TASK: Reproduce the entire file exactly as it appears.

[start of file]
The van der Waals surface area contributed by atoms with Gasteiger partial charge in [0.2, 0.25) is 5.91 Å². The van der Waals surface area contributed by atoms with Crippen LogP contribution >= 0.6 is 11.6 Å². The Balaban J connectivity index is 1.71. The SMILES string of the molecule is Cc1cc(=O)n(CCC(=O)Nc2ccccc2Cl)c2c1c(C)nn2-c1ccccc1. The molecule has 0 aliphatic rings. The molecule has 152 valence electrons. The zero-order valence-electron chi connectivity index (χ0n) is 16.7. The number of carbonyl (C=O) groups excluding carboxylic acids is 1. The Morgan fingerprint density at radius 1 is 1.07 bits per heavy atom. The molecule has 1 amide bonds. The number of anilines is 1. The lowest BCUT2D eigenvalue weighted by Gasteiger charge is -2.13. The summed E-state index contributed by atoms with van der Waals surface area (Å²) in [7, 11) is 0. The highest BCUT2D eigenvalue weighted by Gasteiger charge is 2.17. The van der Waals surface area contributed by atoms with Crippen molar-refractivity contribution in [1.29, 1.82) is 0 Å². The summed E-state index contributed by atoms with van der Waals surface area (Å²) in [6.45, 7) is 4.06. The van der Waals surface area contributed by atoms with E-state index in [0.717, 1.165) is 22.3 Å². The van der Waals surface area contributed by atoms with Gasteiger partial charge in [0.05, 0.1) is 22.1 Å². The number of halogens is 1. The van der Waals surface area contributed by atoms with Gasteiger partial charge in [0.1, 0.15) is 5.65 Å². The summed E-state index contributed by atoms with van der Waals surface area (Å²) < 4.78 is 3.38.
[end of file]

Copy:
The van der Waals surface area contributed by atoms with Gasteiger partial charge in [0.2, 0.25) is 5.91 Å². The van der Waals surface area contributed by atoms with Crippen LogP contribution >= 0.6 is 11.6 Å². The Balaban J connectivity index is 1.71. The SMILES string of the molecule is Cc1cc(=O)n(CCC(=O)Nc2ccccc2Cl)c2c1c(C)nn2-c1ccccc1. The molecule has 0 aliphatic rings. The molecule has 152 valence electrons. The zero-order valence-electron chi connectivity index (χ0n) is 16.7. The number of carbonyl (C=O) groups excluding carboxylic acids is 1. The Morgan fingerprint density at radius 1 is 1.07 bits per heavy atom. The molecule has 1 amide bonds. The number of anilines is 1. The lowest BCUT2D eigenvalue weighted by Gasteiger charge is -2.13. The summed E-state index contributed by atoms with van der Waals surface area (Å²) in [7, 11) is 0. The highest BCUT2D eigenvalue weighted by Gasteiger charge is 2.17. The van der Waals surface area contributed by atoms with Crippen molar-refractivity contribution in [1.29, 1.82) is 0 Å². The summed E-state index contributed by atoms with van der Waals surface area (Å²) in [6.45, 7) is 4.06. The van der Waals surface area contributed by atoms with E-state index in [0.717, 1.165) is 22.3 Å². The van der Waals surface area contributed by atoms with Gasteiger partial charge in [0.05, 0.1) is 22.1 Å². The number of halogens is 1. The van der Waals surface area contributed by atoms with Gasteiger partial charge in [0.1, 0.15) is 5.65 Å². The summed E-state index contributed by atoms with van der Waals surface area (Å²) < 4.78 is 3.38.